Many mediations are unsuccessful due to the lack of agreement between the parties as to some highly material fact. Sometimes neither party has focused on that fact and thus never explored the hard evidence on point. More often than not, the parties have (or promise to have) conflicting evidence on a particular material fact. It is important for the mediator to determine, in advance of the mediation session, the existence of such factual disputes and to explore ways to fairly and objectively determine such facts. This might include: interviews, depositions, joint expert analyses, examination of photographs or public records. Naturally, cost and delay have to be weighed against the probability of resolution with the evidence at hand. Some factual disputes can not be definitively resolved in mediation but many can. Many attorneys however make the erroneous assumption that a case is never ready for mediation until all conceivable facts and legal theories have been totally explored. Mediators will understand that many times bitterly contested facts prove ultimately irrelevant to the actual resolution of the overall dispute. It is also the case that mediations must sometimes be adjourned to allow the parties to attempt belated resolution of a key factual dispute. The key for the mediator is the determination of whether additional extra-mediation exploration of a factual dispute appears really necessary for a resolution of the principal dispute.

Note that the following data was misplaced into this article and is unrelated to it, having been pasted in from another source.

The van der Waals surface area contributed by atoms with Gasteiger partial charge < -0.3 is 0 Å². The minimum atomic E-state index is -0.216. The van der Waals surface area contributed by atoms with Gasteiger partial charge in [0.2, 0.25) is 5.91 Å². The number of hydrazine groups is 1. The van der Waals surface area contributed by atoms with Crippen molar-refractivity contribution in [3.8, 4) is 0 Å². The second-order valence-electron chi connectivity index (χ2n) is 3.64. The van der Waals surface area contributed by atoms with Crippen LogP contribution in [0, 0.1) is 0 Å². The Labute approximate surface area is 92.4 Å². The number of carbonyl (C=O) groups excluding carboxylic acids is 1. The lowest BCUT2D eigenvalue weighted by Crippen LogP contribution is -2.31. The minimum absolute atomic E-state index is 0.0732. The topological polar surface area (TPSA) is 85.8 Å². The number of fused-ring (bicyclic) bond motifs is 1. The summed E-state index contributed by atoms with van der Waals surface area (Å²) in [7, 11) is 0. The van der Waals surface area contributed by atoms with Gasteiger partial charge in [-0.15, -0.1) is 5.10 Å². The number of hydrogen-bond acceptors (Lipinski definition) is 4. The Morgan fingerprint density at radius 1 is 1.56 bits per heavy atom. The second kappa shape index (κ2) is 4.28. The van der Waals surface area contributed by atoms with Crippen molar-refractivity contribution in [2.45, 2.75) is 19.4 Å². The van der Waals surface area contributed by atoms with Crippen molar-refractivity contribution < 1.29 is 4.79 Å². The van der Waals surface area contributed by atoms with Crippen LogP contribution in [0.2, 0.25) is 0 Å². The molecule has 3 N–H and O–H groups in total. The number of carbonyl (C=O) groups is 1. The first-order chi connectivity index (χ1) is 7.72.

Legal problems:


Good lawyers should agree upon applicable law. On the other hand, most legal disputes involve substantive and /or evidentiary legal disagreements. Many lawyers come to mediation without the same meticulous legal research that they would presumably engage in if they were preparing for trial. While a mediator is not a finder-of-law, he or she should make sure that, no latter than the beginning of the mediation session, they have a copy of any key statute, case report or rule of evidence or procedure. Confronting a party with a problematic adverse authority can lower inertial resistance to position modification. The mediator should consider asking counsel for the parties to be prepared to go into detail on some legal question that appears to the mediator to be both murky and pivotal. There are, of course, many legal disputes in which there are real undecided legal questions, a split in foreign federal circuits, conflicting state intermediate appellate court decisions, novel factual situations or just “grey areas”. Depending on the parties and the circumstances such cases may call for a formal trial. Yet, many times it will still be in the best interest of the parties to mediate a resolution and defer an authoritative and public legal ruling to some future day. In any event, there should never be any dispute as to the precise language of existing and arguably applicable law.


Party problems: